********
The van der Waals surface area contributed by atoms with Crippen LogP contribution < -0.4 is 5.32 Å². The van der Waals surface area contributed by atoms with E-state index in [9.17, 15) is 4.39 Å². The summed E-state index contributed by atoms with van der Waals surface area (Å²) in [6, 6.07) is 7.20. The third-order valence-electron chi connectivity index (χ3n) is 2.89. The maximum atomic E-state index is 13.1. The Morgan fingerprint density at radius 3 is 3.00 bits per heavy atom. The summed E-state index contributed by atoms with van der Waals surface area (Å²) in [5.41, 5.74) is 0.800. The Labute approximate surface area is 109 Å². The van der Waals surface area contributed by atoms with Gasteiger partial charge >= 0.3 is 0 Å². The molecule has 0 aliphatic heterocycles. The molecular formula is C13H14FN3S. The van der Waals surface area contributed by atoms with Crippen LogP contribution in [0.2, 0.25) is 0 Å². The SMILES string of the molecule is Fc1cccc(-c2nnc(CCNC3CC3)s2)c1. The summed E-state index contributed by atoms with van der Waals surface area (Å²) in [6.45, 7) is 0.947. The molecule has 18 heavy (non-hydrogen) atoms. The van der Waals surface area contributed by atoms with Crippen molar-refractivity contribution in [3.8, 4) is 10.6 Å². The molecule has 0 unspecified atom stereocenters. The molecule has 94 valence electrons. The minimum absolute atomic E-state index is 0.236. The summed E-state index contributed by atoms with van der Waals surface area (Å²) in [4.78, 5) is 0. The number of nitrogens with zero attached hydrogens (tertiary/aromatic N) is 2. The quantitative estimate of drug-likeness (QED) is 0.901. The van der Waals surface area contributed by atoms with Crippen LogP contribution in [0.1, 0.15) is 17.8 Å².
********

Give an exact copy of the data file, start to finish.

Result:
The van der Waals surface area contributed by atoms with Crippen LogP contribution < -0.4 is 5.32 Å². The van der Waals surface area contributed by atoms with E-state index in [9.17, 15) is 4.39 Å². The summed E-state index contributed by atoms with van der Waals surface area (Å²) in [6, 6.07) is 7.20. The third-order valence-electron chi connectivity index (χ3n) is 2.89. The maximum atomic E-state index is 13.1. The Morgan fingerprint density at radius 3 is 3.00 bits per heavy atom. The summed E-state index contributed by atoms with van der Waals surface area (Å²) in [5.41, 5.74) is 0.800. The Labute approximate surface area is 109 Å². The van der Waals surface area contributed by atoms with Gasteiger partial charge >= 0.3 is 0 Å². The molecule has 0 aliphatic heterocycles. The molecular formula is C13H14FN3S. The van der Waals surface area contributed by atoms with Crippen LogP contribution in [0.2, 0.25) is 0 Å². The SMILES string of the molecule is Fc1cccc(-c2nnc(CCNC3CC3)s2)c1. The summed E-state index contributed by atoms with van der Waals surface area (Å²) in [6.45, 7) is 0.947. The molecule has 18 heavy (non-hydrogen) atoms. The van der Waals surface area contributed by atoms with Crippen molar-refractivity contribution in [3.8, 4) is 10.6 Å². The molecule has 0 unspecified atom stereocenters. The molecule has 94 valence electrons. The minimum absolute atomic E-state index is 0.236. The summed E-state index contributed by atoms with van der Waals surface area (Å²) in [4.78, 5) is 0. The number of nitrogens with zero attached hydrogens (tertiary/aromatic N) is 2. The quantitative estimate of drug-likeness (QED) is 0.901. The van der Waals surface area contributed by atoms with Crippen LogP contribution in [0.1, 0.15) is 17.8 Å².